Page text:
Dead zones affect dozens of coral reefs around the world and threaten hundreds more according to a new study. Watching a massive coral reef die-off on the Caribbean coast of Panama, they suspected it was caused by a dead zone -- a low-oxygen area that snuffs out marine life -- rather than by ocean warming or acidification.
Publ.Date : Tue, 21 Mar 2017 12:25:21 EDT

Fish evolve by playing it safe
New research supports the creation of more marine reserves in the world's oceans because, the authors say, fish can evolve to be more cautious and stay away from fishing nets.
Publ.Date : Tue, 21 Mar 2017 09:26:43 EDT

Microorganisms in the subsurface seabed on evolutionary standby
Through genetic mutations microorganisms normally have the ability to develop new properties over a short time scale. Researchers now show that microbes in the deep seabed grow in slow motion with generation times of up to 100 years.
Publ.Date : Mon, 20 Mar 2017 14:38:09 EDT

Gardening worms, climate change undermine natural coastal protection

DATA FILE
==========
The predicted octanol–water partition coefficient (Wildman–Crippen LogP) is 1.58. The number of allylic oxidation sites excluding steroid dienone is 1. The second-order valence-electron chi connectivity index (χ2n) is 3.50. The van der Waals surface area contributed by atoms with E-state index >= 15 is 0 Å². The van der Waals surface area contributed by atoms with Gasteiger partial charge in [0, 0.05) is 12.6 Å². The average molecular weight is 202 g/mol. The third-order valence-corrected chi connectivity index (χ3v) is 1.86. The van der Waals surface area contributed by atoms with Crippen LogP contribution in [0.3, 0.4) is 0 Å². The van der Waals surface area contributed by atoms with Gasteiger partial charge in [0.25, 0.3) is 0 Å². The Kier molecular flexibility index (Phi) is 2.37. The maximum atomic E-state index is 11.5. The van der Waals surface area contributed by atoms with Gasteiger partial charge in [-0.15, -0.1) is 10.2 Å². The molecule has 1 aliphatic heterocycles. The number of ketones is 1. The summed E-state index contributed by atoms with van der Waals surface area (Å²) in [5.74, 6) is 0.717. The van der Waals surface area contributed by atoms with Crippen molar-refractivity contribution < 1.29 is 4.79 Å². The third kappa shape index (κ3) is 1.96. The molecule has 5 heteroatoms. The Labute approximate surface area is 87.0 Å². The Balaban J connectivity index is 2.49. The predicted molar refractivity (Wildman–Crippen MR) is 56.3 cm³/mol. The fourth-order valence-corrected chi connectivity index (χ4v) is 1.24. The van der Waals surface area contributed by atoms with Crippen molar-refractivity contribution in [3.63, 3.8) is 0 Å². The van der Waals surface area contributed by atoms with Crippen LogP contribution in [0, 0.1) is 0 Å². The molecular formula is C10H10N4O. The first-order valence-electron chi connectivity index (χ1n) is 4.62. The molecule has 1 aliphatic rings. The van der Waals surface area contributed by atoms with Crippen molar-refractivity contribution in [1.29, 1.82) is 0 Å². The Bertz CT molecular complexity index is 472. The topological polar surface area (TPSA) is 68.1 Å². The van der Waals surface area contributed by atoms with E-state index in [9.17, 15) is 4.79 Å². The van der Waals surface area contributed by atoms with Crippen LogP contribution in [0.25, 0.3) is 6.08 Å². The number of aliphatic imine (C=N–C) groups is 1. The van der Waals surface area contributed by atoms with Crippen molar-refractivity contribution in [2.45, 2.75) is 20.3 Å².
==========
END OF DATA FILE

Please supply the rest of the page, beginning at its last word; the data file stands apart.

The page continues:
Dikes could be lower if they are protected against the waves by grassy marshes. But the protective salt marsh grass is struggling, not only due to increasingly stronger waves, but also to the superfood diet of ragworms. These sophisticated gardeners turn inedible, tough grass seeds into succulent, nutritious sprouts in their burrows. These cultivation techniques prevent many seeds from growing into salt marsh vegetation, thus undermining the use of salt marshes for 'natural' coastal protection.
Publ.Date : Mon, 20 Mar 2017 10:40:26 EDT

Microorganisms in the subsurface seabed on evolutionary standby
Through genetic mutations microorganisms normally have the ability to develop new properties over a short time scale. Researchers now show that microbes in the deep seabed grow in slow motion with generation times of up to 100 years.
Publ.Date : Mon, 20 Mar 2017 09:36:43 EDT

From entanglement to invasions of alien species: the harm caused by marine litter